Book your stay
Book your unique holiday on Bardsey today. We have a range of Grade 2 listed houses, lofts and a cottage for you to choose from.
Bardsey Island lies about 2 miles (3 kilometers) across Bardsey Sound at the tip of the Llŷn Peninsula, North Wales.
Properties are let out by the Bardsey Island Trust as holiday lettings from April to October. These range from detached 5 bedroom farmhouses, lofts and one small traditional cottage.
Details on each property, including images of the rooms, prices and availability can be found below. Houses are usually let from Saturday to Saturday on a weekly basis and we also take short break bookings. Short breaks can be taken for 3 nights or 4 nights, with arrival on Saturday, or arrival mid-week and departure on Saturday. Please contact us for prices.
Houses Available to Book
Llofft Plas is a popular, charming and comfortable stable conversion with one of the best views on the island - from the front door there is an uniterrupted view towards the lighthouse. It is part of the outbuildings associated with Plas Bach and is situated about fifty yards from the track. There is one living-room/kitchen downstairs with a gas fire and one bedroom upstairs, with 2 single beds. There is no garden with Llofft Plas, but plenty of space to sit out in the grassy enclosure to the front.
This traditional Welsh cottage is full of character and has a living room with multi-fuel stove and a small compact partitioned kitchen downstairs. Upstairs is a wonderful crogloft bedroom with 2 single beds and the base of the mattresses literally touch the inside of the slate roof. The stairs are the original steep and sturdy ladder put in when the house was first built. This cottage is a time capsule with charm and atmosphere complete with a Welsh settle and dresser. There are wonderful views across the island and to the west towards the Wicklow mountains in Ireland.
Llofft Nant is a charming and comfortable stable conversion, part of the substantial outbuilding complex in Nant yard next to the Abbey. The Bardsey Island Trust's shop and exhibition is attached to the property.
There is one good sized living-room/kitchen downstairs, with views to the north of the island, and one bedroom that has 2 single beds upstairs.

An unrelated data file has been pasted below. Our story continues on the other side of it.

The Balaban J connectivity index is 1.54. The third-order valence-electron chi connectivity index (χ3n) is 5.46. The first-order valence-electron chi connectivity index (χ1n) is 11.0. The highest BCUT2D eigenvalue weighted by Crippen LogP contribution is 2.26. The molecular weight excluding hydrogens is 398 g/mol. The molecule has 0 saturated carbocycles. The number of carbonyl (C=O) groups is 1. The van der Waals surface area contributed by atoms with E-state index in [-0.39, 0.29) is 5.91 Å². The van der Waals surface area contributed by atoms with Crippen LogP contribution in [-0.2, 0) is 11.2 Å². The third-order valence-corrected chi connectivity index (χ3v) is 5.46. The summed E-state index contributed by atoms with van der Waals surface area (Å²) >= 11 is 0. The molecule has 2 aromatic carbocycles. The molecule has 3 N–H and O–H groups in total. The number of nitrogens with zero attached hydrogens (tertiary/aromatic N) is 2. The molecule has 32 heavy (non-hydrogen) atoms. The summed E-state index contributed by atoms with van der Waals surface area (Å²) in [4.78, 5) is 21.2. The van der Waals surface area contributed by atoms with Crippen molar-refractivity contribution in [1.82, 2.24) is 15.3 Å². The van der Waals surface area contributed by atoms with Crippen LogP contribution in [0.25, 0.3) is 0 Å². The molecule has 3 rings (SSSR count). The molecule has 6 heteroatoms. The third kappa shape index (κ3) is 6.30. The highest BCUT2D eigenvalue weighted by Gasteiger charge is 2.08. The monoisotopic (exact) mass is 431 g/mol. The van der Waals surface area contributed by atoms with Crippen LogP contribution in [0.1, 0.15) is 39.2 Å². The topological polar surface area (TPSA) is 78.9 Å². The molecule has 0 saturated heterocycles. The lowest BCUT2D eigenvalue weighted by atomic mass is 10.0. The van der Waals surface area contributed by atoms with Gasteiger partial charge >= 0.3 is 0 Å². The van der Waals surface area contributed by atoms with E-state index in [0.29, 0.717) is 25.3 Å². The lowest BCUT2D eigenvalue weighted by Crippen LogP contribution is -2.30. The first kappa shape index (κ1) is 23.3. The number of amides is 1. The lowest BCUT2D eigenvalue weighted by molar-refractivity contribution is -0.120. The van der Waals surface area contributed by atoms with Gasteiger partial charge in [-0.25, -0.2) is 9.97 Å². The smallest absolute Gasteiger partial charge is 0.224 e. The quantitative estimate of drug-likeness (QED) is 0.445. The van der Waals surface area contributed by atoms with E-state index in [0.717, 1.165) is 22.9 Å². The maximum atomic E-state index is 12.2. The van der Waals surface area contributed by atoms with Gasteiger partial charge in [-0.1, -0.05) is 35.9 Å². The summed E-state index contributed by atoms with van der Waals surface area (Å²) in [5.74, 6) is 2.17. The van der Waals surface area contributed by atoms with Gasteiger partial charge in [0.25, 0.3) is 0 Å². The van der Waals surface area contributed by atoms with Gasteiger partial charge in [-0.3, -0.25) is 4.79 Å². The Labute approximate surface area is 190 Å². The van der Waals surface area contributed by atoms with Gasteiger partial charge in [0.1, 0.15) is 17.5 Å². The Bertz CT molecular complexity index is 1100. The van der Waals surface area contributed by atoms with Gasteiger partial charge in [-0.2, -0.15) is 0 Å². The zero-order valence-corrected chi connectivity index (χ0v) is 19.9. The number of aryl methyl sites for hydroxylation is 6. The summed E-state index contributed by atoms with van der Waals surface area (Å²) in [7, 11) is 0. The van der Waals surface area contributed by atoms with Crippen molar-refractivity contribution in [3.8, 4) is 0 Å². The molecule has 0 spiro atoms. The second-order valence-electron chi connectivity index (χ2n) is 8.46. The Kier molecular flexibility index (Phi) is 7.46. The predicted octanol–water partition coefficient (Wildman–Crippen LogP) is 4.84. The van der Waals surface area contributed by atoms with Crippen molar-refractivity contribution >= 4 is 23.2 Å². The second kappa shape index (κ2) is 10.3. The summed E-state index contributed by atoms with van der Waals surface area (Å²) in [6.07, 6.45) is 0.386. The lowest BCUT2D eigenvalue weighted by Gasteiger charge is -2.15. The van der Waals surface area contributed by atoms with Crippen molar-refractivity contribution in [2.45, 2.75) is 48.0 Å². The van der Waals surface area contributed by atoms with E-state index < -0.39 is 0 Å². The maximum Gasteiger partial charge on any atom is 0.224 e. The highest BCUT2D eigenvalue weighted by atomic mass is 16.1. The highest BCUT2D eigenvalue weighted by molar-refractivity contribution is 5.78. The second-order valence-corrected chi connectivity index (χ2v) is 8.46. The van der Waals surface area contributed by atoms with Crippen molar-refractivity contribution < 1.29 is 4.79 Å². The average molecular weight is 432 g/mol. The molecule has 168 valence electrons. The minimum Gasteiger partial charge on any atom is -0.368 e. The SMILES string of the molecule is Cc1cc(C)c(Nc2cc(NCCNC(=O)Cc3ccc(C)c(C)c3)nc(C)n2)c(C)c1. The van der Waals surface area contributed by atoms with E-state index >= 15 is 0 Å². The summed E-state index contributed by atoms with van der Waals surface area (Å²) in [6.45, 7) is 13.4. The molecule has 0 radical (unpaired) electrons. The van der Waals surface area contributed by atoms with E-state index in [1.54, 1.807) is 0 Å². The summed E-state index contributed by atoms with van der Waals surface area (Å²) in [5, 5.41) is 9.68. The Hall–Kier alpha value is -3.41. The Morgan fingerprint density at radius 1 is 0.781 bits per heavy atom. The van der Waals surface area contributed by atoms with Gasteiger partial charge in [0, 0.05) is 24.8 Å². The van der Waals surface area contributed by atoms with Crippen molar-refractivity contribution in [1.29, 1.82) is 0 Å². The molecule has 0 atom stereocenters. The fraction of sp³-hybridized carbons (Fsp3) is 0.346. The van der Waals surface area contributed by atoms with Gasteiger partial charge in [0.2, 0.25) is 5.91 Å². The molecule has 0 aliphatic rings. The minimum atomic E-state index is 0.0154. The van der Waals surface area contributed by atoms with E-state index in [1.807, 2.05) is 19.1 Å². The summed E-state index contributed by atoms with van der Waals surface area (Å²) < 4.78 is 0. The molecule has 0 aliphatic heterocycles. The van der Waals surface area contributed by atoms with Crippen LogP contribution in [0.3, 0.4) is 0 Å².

There is an electric light in this building powered by solar panels and a gas fire is provided for heating downstairs.
A semi-detached farmhouse, next to Hendy. This house was still occupied as a farmhouse until shortly after the Second World War. Hooks on the ceiling were originally used to hang cured salted bacon.
The house is a mirror image of Hendy and two families or a large group, wishing to stay close together, often occupy both houses. There is 1 double room, 1 single and 1 room that has three single beds. There is a multi-fuel stove in the lounge.
Nant is close to the Abbey Tower and a stone's throw from the Island's chapel. Views are west towards Ireland and Nant guests can also enjoy the sheltered garden to the rear of the house.
Attached to Nant, Hendy also has a secluded garden where you may pick blackcurrants or raspberries when in season.
This is the place to linger outside during the long summer twilight and to savour the scents of honeysuckle mingling in the night air with the echoes of nocturnal shearwater.
Views are west towards Ireland.
Hendy can be booked with Nant for those in a large group or two families who wish to visit the Island together. There is 1 double room, 2 single rooms and 1 bedroom that has 3 single beds. There is a multi-fuel stove in the living room.
A semi-detached farmhouse next door to Tŷ Bach where the Island Manager lives. Tŷ Nesaf has 1 double room, 1 single and one that has 3 single beds. The kitchen and lounge are south facing with spectacular views towards the lighthouse.
There is a multi-fuel stove in the lounge.
A small wooden gate near the front garden leads to meadows and eventually the wild and rugged western coastlines. Looking east towards the mountain you may also see flocks of chough and an opportunistic peregrine soaring against the skyline. From your garden you will often hear crashing waves and the cries of seal, chough and oystercatcher.
A substantial detached house, Tŷ Capel, which means the chapel house, was used as the minister's house. The Rev John 'Enlli' Williams and his wife lived here during the latter part of the 19th Century where they raised five children.
It is said that the Rev Williams would often be consulted by the Island owner Lord Newborough about development proposals for the Island and was once reputed to have convinced Lord Newborough that the islanders would rather have a new chapel rather than a new quay or new lime kiln.
During the summer the sunset can be seen flooding through the Celtic Crosses in the cemetery before the sun sinks softly behind the Wicklow Mountains of Ireland.
Tŷ Capel also includes a private garden and a multifuel stove in the lounge. There are 2 double bedrooms and two twin rooms.
This house stands on its own in the middle of the Island, providing a peaceful location ideal for a retreat. Artist and writer Brenda Chamberlain lived in Carreg Fawr during the 1950's. Some of her murals painted on the upstairs walls have been preserved.
One of the largest houses on the Island, sleeping eight people in 1 double room, 2 single rooms and 2 twin rooms, Carreg Fawr is ideal for groups or large families.
There are wonderful views across the island and to the west towards the Wicklow mountains in Ireland.
Carreg Fawr has a multifuel stove in the lounge.
A large house, sleeping 8 in two doubles, two singles and one twin room.
Ideal for a group of people sharing or for a large family. Both double rooms provide fantastic views towards Ireland with the singles and double looking South or towards the east and the slopes of the mountain. There is a multifuel stove in the lounge.